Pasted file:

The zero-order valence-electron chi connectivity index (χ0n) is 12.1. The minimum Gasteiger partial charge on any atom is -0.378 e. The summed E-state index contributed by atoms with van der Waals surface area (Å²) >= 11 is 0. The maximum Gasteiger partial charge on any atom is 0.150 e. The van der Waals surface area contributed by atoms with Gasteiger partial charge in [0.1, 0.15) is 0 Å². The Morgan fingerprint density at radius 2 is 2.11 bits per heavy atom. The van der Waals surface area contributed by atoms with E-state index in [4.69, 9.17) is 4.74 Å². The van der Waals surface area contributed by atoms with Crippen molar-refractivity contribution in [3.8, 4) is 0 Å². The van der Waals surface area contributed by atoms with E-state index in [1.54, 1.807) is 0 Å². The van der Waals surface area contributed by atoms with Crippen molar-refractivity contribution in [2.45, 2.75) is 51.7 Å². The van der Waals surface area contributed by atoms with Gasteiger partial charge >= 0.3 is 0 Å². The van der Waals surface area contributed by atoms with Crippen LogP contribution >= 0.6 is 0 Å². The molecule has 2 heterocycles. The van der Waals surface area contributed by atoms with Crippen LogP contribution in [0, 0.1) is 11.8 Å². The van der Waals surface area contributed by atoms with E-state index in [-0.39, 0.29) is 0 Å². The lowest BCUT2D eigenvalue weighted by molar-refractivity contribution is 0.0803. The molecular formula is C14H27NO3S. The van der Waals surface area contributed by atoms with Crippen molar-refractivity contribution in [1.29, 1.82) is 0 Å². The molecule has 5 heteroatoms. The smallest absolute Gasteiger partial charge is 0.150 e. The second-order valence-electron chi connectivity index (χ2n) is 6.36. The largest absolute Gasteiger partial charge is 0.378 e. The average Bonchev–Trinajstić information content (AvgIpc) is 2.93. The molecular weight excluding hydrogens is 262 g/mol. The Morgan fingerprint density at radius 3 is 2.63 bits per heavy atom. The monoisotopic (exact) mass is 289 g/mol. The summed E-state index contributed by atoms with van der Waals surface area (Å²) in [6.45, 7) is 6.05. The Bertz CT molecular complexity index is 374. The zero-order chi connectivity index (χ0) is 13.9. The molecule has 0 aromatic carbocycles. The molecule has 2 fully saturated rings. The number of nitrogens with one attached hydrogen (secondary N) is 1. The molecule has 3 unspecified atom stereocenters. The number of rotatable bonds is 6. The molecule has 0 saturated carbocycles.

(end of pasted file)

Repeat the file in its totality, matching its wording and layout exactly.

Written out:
The zero-order valence-electron chi connectivity index (χ0n) is 12.1. The minimum Gasteiger partial charge on any atom is -0.378 e. The summed E-state index contributed by atoms with van der Waals surface area (Å²) >= 11 is 0. The maximum Gasteiger partial charge on any atom is 0.150 e. The van der Waals surface area contributed by atoms with Gasteiger partial charge in [0.1, 0.15) is 0 Å². The Morgan fingerprint density at radius 2 is 2.11 bits per heavy atom. The van der Waals surface area contributed by atoms with E-state index in [4.69, 9.17) is 4.74 Å². The van der Waals surface area contributed by atoms with Crippen molar-refractivity contribution in [3.8, 4) is 0 Å². The van der Waals surface area contributed by atoms with E-state index in [1.54, 1.807) is 0 Å². The van der Waals surface area contributed by atoms with Crippen molar-refractivity contribution in [2.45, 2.75) is 51.7 Å². The van der Waals surface area contributed by atoms with Gasteiger partial charge >= 0.3 is 0 Å². The van der Waals surface area contributed by atoms with Crippen LogP contribution >= 0.6 is 0 Å². The molecule has 2 heterocycles. The van der Waals surface area contributed by atoms with Crippen LogP contribution in [0, 0.1) is 11.8 Å². The van der Waals surface area contributed by atoms with E-state index in [-0.39, 0.29) is 0 Å². The lowest BCUT2D eigenvalue weighted by molar-refractivity contribution is 0.0803. The molecular formula is C14H27NO3S. The van der Waals surface area contributed by atoms with Crippen molar-refractivity contribution in [1.29, 1.82) is 0 Å². The molecule has 5 heteroatoms. The smallest absolute Gasteiger partial charge is 0.150 e. The second-order valence-electron chi connectivity index (χ2n) is 6.36. The largest absolute Gasteiger partial charge is 0.378 e. The average Bonchev–Trinajstić information content (AvgIpc) is 2.93. The molecular weight excluding hydrogens is 262 g/mol. The Morgan fingerprint density at radius 3 is 2.63 bits per heavy atom. The monoisotopic (exact) mass is 289 g/mol. The summed E-state index contributed by atoms with van der Waals surface area (Å²) in [6.45, 7) is 6.05. The Bertz CT molecular complexity index is 374. The zero-order chi connectivity index (χ0) is 13.9. The molecule has 0 aromatic carbocycles. The molecule has 2 fully saturated rings. The number of nitrogens with one attached hydrogen (secondary N) is 1. The molecule has 3 unspecified atom stereocenters. The number of rotatable bonds is 6. The molecule has 0 saturated carbocycles.